The Essence of Hazard Communication

The essence of hazard communication is knowledge and understanding. We use thousands of chemical products throughout our lives, at home and at work, but most of us would not be able to distinguish safe products from hazardous ones without information and training.

As children, we learned to recognize that symbols like Mr. Yuk mean we should NOT eat or drink things from under the kitchen sink.

Later, we learned that the skull and crossbones on a product label mean that product is toxic or deadly, if not handled properly. poison-pictogram

OSHA's Hazard Communication Standard (HCS) requires employers to train their employees to recognize chemical hazards using the information provided on product labels and in safety data sheets and to take the necessary precautions to protect themselves.


Hazard communication in the workplace

An effective hazard communication program ensures that workers who may be exposed to hazardous chemicals' know about the chemical's hazards and understand how to protect themselves from those hazards.

Product labels and safety data sheets (SDS), formerly known as material safety data sheets (MSDS), are the main tools for developing a hazard communication program. They identify the hazardous properties of chemicals that may pose a health or physical hazard and provide guidance for appropriate protective measures.

HCS and the GHS

In 2012, OSHA revised the HCS to be consistent with the United Nations' Globally Harmonized System (GHS) of classification and labeling of chemicals.

The GHS is an international approach to hazard communication that provides specific criteria for classification of chemical hazards and a standardized approach to label elements and safety data sheets.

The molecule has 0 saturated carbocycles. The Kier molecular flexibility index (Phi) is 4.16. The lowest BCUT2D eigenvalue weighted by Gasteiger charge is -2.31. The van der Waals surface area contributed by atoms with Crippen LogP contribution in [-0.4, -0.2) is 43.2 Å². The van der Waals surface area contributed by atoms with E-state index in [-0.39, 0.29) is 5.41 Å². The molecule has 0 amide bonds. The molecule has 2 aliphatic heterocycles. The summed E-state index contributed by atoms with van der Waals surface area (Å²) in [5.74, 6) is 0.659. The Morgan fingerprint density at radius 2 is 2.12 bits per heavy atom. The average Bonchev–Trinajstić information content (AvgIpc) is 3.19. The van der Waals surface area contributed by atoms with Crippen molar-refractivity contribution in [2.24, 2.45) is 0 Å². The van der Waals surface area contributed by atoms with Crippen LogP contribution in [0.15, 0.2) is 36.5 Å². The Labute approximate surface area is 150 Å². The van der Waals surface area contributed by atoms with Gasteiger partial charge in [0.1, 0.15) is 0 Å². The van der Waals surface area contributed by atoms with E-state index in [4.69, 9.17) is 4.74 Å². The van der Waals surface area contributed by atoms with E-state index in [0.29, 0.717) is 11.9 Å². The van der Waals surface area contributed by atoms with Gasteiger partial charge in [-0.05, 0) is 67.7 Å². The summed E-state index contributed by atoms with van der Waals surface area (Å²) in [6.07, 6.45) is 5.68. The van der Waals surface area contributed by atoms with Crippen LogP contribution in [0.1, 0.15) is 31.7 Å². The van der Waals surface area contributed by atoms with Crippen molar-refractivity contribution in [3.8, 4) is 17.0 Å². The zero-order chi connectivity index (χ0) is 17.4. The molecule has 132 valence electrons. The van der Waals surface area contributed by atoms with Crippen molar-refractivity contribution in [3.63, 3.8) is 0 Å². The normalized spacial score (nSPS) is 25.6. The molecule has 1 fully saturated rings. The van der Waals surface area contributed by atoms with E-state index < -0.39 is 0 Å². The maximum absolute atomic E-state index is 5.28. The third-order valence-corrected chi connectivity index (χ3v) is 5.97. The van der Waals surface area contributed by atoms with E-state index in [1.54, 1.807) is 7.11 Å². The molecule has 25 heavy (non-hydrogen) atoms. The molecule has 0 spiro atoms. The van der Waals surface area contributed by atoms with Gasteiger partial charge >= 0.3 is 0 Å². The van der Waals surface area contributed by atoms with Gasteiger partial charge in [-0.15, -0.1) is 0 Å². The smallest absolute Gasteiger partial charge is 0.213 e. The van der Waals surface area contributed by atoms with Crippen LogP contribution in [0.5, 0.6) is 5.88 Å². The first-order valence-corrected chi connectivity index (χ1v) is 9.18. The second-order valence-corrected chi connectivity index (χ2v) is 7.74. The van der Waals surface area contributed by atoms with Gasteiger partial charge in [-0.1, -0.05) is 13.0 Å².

The United States is both a major importer and exporter of chemicals, American workers often see labels and safety data sheets required by other countries. As countries around the world adopt the GHS, chemicals will have consistent information, helping to ensure appropriate handling and safe use of workplace chemicals.

Phase-in dates for the HCS requirements:

Effective Completion Date





Dec. 1, 2013

Train employees on the new label elements and safety data sheet (SDS) format.


Feb. 1, 2015

Agricultural employers

June 1, 2015

Compliance with all modified provisions of this final rule, except distributors have an additional six months to ship product, without GHS labels.

Chemical manufacturers, importers, distributors, and employers

Dec. 1, 2015

Must not ship containers without a GHS label.




June 1, 2016

Update alternative work- place labeling and hazard communication program as necessary, and provide

additional employee training for newly identified physical or health hazards.

All employers